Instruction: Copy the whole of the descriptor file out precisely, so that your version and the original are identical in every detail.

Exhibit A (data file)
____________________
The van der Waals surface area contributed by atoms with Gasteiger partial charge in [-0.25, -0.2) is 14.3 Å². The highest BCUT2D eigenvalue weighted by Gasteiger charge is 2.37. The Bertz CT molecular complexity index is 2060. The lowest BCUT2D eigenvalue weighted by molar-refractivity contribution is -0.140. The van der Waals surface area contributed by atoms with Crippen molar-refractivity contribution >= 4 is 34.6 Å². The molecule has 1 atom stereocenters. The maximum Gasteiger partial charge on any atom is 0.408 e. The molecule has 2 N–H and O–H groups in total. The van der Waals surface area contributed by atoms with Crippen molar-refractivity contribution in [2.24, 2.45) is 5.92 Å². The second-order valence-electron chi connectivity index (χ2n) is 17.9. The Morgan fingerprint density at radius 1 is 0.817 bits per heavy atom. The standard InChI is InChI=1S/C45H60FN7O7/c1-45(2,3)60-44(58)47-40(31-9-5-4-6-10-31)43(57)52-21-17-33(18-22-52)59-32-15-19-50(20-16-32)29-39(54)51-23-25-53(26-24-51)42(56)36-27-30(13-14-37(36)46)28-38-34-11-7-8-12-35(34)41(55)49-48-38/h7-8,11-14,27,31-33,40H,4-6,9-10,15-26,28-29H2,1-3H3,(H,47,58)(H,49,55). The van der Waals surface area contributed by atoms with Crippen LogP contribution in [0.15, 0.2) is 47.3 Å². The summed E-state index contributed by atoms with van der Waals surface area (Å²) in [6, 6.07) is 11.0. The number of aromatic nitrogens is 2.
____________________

The van der Waals surface area contributed by atoms with Gasteiger partial charge in [-0.25, -0.2) is 14.3 Å². The highest BCUT2D eigenvalue weighted by Gasteiger charge is 2.37. The Bertz CT molecular complexity index is 2060. The lowest BCUT2D eigenvalue weighted by molar-refractivity contribution is -0.140. The van der Waals surface area contributed by atoms with Crippen molar-refractivity contribution >= 4 is 34.6 Å². The molecule has 1 atom stereocenters. The maximum Gasteiger partial charge on any atom is 0.408 e. The molecule has 2 N–H and O–H groups in total. The van der Waals surface area contributed by atoms with Crippen molar-refractivity contribution in [2.24, 2.45) is 5.92 Å². The second-order valence-electron chi connectivity index (χ2n) is 17.9. The Morgan fingerprint density at radius 1 is 0.817 bits per heavy atom. The standard InChI is InChI=1S/C45H60FN7O7/c1-45(2,3)60-44(58)47-40(31-9-5-4-6-10-31)43(57)52-21-17-33(18-22-52)59-32-15-19-50(20-16-32)29-39(54)51-23-25-53(26-24-51)42(56)36-27-30(13-14-37(36)46)28-38-34-11-7-8-12-35(34)41(55)49-48-38/h7-8,11-14,27,31-33,40H,4-6,9-10,15-26,28-29H2,1-3H3,(H,47,58)(H,49,55). The van der Waals surface area contributed by atoms with Crippen LogP contribution in [0.15, 0.2) is 47.3 Å². The summed E-state index contributed by atoms with van der Waals surface area (Å²) in [6, 6.07) is 11.0. The number of aromatic nitrogens is 2.